As discussed in Ballard Spahr’s previous alert sent on September 24, 2014, available here, effective March 25, 2015, the sale of condominium units will no longer be subject to the registration requirements of the Interstate Land Sales Full Disclosure Act (ILSA) under a new exemption.

This new exemption applies only to the sale of condominium units on and after March 25, 2015, but also will include condominium units within projects currently registered with the Consumer Finance Protection Bureau (CFPB) that are offered for sale on and after March 25.  Per a recent CFPB directive, because exemptions are determined at the time of contracting, “the Condominium Exemption applies to all sales occurring from and after March 25, 2015, regardless of whether an ILSA registration had previously been filed or approved by the CFPB.”  This directive also provides guidance on a number of transition issues.  For instance, it notes that on those projects where an ILSA filing was in effect before March 25, there will be two groups of purchasers with disparate disclosures and rights—(i) those who signed contracts before March 25, 2015, and received a Property Report and ILSA contractual rights, and (ii) those who signed on and after March 25, 2015, did not receive a Property Report or ILSA contractual rights, and whose sale is covered by the new exemption.

The new exemption, however, is not a complete exemption from ILSA.  Unless another full exemption applies, the sale of condominium units will remain subject to the law's antifraud provisions.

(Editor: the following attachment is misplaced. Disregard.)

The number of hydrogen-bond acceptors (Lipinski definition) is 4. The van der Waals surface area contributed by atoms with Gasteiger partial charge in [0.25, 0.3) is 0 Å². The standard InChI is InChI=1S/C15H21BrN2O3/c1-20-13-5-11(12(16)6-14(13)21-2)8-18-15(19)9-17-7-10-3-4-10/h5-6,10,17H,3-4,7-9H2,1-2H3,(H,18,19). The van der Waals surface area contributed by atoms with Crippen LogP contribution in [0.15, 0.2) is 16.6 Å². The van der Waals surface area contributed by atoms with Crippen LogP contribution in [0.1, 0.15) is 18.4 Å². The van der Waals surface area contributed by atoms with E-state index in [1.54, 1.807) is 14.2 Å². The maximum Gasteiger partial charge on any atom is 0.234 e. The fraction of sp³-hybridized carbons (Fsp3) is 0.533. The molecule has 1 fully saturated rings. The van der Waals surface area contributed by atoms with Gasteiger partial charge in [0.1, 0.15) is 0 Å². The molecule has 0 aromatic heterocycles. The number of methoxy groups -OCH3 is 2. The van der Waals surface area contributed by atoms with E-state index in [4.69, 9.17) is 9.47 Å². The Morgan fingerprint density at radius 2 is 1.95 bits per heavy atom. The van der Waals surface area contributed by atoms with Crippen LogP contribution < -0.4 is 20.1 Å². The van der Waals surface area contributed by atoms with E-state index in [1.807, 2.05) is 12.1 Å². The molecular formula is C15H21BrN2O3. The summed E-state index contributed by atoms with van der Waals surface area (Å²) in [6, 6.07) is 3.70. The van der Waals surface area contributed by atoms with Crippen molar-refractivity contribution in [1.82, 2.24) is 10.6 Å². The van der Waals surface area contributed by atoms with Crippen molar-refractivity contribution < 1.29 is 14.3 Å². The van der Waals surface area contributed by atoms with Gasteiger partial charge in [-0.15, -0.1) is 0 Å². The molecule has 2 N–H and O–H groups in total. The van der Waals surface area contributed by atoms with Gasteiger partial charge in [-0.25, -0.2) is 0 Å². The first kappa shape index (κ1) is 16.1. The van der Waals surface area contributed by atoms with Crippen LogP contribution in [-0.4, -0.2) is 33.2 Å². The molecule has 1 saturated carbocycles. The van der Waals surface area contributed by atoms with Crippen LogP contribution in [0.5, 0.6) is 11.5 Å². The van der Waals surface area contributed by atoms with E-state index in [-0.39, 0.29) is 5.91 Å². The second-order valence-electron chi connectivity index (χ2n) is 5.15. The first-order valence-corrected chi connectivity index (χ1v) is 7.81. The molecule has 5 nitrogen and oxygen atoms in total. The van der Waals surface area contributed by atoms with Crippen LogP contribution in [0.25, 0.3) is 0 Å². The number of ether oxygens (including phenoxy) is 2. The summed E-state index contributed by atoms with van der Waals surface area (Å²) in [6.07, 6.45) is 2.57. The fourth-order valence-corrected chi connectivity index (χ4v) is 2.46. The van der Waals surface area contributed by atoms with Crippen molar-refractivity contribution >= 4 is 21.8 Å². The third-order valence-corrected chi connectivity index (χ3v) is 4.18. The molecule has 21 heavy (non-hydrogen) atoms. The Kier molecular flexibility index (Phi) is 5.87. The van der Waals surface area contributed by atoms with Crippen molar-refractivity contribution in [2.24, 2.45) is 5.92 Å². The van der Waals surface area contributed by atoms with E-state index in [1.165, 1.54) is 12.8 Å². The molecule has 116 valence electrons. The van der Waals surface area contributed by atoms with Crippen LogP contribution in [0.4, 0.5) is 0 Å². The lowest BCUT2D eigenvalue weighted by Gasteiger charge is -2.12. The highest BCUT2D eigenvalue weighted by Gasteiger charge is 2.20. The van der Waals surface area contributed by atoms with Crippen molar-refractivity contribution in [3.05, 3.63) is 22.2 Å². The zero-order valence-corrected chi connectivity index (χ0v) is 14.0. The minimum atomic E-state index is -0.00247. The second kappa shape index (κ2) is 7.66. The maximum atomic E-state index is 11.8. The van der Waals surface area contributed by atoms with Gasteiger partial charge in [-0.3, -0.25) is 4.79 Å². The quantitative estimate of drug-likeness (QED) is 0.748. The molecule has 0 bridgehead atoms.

Litigation such as VRC, LLC v. RCR Vail is an example of how ILSA’s antifraud provisions may continue to apply.  Cases such as this primarily involve claims that the developer made misrepresentations and failed to disclose material information in connection with the offer and sale of a condominium unit or, as in the VRC, LLC case, regarding changed circumstances and changed project amenities in connection with an amendment to the purchase contract.

These cases serve as reminders of the importance of compliance with the ILSA antifraud requirements in connection with both pre-contractual and post-contractual sales and marketing notwithstanding the new exemption.  Unless another exemption applies (such as the improved lot exemption), representations made in connection with the sale of condominium units remain subject to the antifraud provisions of ILSA.

Ballard Spahr’s Resort and Hotel, Mixed-Use Development and Condominiums, and Real Estate Litigation Groups can assist with any questions or issues regarding structure, marketing, and strategy before or during the sales process, while our Real Estate Finance and Capital Markets Group can assist with  financing and investment transactions involving condominiums and planned unit developments.

If you would like more information about this new legislation and its application, please contact Christopher W. Payne at 303.299.7345 or, Roger D. Winston at 301.664.6201 or, Timothy P. Martin at 301.664.6203 or, or Patrick H. Pugh at 303.299.7325 or

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This alert is a periodic publication of Ballard Spahr LLP and is intended to notify recipients of new developments in the law. It should not be construed as legal advice or legal opinion on any specific facts or circumstances. The contents are intended for general informational purposes only, and you are urged to consult your own attorney concerning your situation and specific legal questions you have.